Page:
Betty Lambert was a Canadian writer with a distinctive voice that spoke through her seventy-five diverse plays and her only novel, Crossings, in a way that once heard could not be easily forgotten. She was once called by a reviewer the “Margaret Laurence of Vancouver” but of course she was really the Betty Lambert of Vancouver. Her vision was her own.
Betty was born in Calgary in 1933. She was from a working-class prairie family and, growing up during the depression, she became aware of social injustices early. She decided as a child that she wanted to be a writer and sold her first poem at thirteen for two dollars. She wrote, “My father died when I was twelve and I was no longer working class, I was welfare class, and I was determined to get out of that class. Writing was a way out but soon it became more than that, it became a necessity.”
At sixteen Betty became a committed socialist and much of her work deals with the social inequities of the time. Through her life Betty often described herself as an angry woman—and she was. Angry at the moral and social injustice she saw in the world. She used her anger to shape her art, to say what she felt she had to say.
When she was eighteen Betty moved to Vancouver to attend UBC. She continued to write. By the age of twenty-two she was writing radio plays for CBC. Betty’s early plays for radio are powerful but limited in scope. They deal with small worlds and people with small lives. As Betty grew and began to change her plays began to reflect this growth. She began writing children’s plays, with great success. Her best known play for children is The Riddle Machine, which was performed at Expo in 1967, went on a Canadian tour and was produced in the States.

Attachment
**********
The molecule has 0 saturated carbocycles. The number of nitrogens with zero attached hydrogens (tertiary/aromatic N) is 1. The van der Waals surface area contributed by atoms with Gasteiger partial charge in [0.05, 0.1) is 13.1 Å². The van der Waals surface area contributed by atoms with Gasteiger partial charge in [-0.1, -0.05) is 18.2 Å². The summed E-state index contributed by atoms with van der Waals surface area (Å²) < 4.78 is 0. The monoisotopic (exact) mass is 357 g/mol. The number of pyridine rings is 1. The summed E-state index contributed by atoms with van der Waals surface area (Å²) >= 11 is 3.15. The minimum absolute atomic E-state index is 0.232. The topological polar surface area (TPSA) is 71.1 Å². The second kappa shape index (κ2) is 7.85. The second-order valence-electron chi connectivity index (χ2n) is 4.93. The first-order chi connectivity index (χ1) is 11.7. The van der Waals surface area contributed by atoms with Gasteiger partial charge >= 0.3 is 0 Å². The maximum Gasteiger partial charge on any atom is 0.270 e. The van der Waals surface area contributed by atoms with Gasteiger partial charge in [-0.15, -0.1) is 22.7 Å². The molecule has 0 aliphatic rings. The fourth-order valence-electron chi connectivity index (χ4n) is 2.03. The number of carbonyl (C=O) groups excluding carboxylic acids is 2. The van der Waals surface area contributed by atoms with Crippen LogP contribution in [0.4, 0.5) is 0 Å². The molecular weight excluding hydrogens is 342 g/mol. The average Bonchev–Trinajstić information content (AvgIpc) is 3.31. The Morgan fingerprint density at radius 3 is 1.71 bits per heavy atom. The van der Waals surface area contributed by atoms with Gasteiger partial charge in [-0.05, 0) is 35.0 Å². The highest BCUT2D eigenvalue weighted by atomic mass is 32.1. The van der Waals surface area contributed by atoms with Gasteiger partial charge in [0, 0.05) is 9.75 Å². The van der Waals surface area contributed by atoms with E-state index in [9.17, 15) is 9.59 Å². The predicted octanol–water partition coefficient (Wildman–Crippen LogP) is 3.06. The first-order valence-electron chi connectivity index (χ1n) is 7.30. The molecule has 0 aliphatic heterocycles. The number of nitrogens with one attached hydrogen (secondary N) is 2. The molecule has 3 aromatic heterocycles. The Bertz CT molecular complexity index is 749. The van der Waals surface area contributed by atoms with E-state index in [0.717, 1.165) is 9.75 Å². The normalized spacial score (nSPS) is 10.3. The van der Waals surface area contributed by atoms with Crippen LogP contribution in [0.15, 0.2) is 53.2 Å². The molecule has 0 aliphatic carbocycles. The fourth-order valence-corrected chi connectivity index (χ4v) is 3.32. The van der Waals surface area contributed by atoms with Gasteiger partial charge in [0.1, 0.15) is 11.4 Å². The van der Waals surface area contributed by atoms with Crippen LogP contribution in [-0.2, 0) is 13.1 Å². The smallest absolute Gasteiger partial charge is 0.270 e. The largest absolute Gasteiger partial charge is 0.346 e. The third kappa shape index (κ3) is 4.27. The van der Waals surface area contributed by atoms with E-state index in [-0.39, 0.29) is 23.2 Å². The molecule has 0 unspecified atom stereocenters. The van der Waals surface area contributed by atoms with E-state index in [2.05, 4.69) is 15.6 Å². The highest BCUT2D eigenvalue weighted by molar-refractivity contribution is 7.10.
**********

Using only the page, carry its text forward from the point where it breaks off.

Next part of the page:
She soon began writing television plays dealing with larger issues and more controversial ones such as rape and abortion. She had always been aware of a chauvinist attitude within the theatre towards women as writers. When she was in her early twenties she was told by her male director not to think about the message in her writing. He told her, “You’re a diamond in the rough, you have intuition. Don’t worry about the philosophical meanings in your plays.” Shortly before her death in 1983 Betty said, “I took his advice and got the dialogue and characterization down but not the implications. It took me a long time to stand behind not only what I was saying but also to say it very carefully.”
She worked very hard at learning to say what she had to say very carefully. Her ear for dialogue was incredible. There is a Chekhovian element to her dialogue. You are acutely aware not only of what her characters say to each other but of what they don’t say. You are also aware of the silences, the spaces between the spoken words.